Photographer captures northern lights and rare night-shining clouds in timelapse footage

Photographer Siv Heang Tav captured timelapse footage of the northern lights in Alberta, Canada.

The video, recorded on June 10, shows the hazy blue and teal light display of the aurora borealis. Heang Tav snagged a stunning waterfront view of the natural phenomenon, and it’s only enhanced by dancing fireflies, the starry sky and an unobstructed horizon.

“You can see aurora, a faint glow from noctilucent clouds on the horizon and fireflies glowing in the grass both in the foreground and on the opposite side of the lake,” Heang Tav said according to Yahoo News.  “Temperatures were a bit cold, so the fireflies were not actively flying much, just blinking in the grass.”

The aurora borealis in the north, and the aurora australis in the south, is a display of dancing lights created by collisions between electrically charged particles emitted from the sun. The variations in color are attributed to the different kinds of particles. Yellowish-green lights are created by oxygen particles, for example.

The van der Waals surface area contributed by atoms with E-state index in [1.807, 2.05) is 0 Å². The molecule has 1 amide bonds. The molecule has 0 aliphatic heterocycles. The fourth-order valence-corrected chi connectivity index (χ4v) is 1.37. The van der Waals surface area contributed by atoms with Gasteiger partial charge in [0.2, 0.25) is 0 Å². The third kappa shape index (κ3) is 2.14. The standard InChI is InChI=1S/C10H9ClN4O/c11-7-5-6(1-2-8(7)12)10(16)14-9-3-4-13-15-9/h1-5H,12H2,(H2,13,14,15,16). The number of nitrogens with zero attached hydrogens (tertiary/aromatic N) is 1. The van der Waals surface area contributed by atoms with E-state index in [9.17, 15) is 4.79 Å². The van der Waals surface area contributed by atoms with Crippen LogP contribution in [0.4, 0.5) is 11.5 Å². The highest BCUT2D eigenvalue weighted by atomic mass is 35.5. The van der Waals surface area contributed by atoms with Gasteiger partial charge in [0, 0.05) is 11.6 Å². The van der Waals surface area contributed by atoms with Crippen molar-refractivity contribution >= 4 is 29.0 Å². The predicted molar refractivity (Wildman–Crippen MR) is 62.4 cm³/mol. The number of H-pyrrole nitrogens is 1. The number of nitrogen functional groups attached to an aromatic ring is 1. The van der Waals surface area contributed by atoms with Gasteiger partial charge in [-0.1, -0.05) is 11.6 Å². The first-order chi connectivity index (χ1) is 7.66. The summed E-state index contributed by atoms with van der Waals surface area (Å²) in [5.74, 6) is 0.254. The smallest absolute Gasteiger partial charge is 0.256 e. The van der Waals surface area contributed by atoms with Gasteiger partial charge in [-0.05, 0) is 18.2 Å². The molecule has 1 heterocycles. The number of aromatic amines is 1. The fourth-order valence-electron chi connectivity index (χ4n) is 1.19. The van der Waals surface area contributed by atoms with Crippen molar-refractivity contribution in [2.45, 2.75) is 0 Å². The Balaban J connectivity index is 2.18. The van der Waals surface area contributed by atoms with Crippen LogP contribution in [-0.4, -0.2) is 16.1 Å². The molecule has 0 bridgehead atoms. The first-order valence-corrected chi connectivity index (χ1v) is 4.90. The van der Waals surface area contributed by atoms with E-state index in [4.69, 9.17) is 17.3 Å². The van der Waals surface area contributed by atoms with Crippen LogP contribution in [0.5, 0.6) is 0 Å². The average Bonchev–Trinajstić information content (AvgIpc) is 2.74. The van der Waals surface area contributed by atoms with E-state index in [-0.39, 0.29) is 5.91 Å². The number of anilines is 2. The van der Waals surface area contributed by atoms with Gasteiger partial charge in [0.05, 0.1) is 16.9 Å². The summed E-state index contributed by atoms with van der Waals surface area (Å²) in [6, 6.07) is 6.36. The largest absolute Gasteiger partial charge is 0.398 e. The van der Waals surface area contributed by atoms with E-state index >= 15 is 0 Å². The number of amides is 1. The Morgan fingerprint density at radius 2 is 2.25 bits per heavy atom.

Also seen in the video are noctilucent clouds, also referred to as night-shining clouds. Typically visible at Earth’s higher latitudes, the silvery clouds shimmer at night. Unlike other clouds, they’re actually made of ice crystals that form on the dust particles of meteors. 

Heang Tav’s timelapse footage provides a romantic view of nature’s annual light show. Although the photographer caught this moment in June, the best time to see the northern lights in Alberta is from September through mid-May. 

If you liked this story, In The Know also covered the science behind how the northern lights are formed.

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